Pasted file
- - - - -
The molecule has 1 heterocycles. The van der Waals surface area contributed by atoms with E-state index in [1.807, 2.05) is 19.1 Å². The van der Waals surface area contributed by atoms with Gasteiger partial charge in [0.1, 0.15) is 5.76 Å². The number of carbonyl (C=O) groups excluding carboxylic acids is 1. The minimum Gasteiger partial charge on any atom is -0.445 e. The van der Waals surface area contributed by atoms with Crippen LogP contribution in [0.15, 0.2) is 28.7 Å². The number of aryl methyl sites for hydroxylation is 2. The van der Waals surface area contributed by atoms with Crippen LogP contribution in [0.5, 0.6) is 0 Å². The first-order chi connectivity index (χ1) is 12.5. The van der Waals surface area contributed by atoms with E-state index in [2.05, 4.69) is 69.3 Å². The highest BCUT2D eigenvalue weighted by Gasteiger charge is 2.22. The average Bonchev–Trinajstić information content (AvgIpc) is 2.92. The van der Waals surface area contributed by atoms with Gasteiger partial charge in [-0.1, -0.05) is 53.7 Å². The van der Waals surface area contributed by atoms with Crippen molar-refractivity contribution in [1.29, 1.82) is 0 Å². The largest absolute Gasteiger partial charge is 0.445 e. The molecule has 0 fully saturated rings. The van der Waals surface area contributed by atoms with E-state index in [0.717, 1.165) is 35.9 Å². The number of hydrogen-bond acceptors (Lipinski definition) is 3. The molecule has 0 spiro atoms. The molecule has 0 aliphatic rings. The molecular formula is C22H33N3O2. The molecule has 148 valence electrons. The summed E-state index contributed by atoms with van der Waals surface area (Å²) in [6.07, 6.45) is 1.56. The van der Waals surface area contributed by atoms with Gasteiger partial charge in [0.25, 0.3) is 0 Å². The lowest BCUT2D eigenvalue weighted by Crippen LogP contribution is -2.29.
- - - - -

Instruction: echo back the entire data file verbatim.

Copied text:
The molecule has 1 heterocycles. The van der Waals surface area contributed by atoms with E-state index in [1.807, 2.05) is 19.1 Å². The van der Waals surface area contributed by atoms with Gasteiger partial charge in [0.1, 0.15) is 5.76 Å². The number of carbonyl (C=O) groups excluding carboxylic acids is 1. The minimum Gasteiger partial charge on any atom is -0.445 e. The van der Waals surface area contributed by atoms with Crippen LogP contribution in [0.15, 0.2) is 28.7 Å². The number of aryl methyl sites for hydroxylation is 2. The van der Waals surface area contributed by atoms with Crippen LogP contribution in [0.5, 0.6) is 0 Å². The first-order chi connectivity index (χ1) is 12.5. The van der Waals surface area contributed by atoms with E-state index in [2.05, 4.69) is 69.3 Å². The highest BCUT2D eigenvalue weighted by Gasteiger charge is 2.22. The average Bonchev–Trinajstić information content (AvgIpc) is 2.92. The van der Waals surface area contributed by atoms with Gasteiger partial charge in [-0.1, -0.05) is 53.7 Å². The van der Waals surface area contributed by atoms with Crippen molar-refractivity contribution in [1.29, 1.82) is 0 Å². The largest absolute Gasteiger partial charge is 0.445 e. The molecule has 0 fully saturated rings. The van der Waals surface area contributed by atoms with E-state index in [0.717, 1.165) is 35.9 Å². The number of hydrogen-bond acceptors (Lipinski definition) is 3. The molecule has 0 spiro atoms. The molecule has 0 aliphatic rings. The molecular formula is C22H33N3O2. The molecule has 148 valence electrons. The summed E-state index contributed by atoms with van der Waals surface area (Å²) in [6.07, 6.45) is 1.56. The van der Waals surface area contributed by atoms with Gasteiger partial charge in [0.25, 0.3) is 0 Å². The lowest BCUT2D eigenvalue weighted by Crippen LogP contribution is -2.29.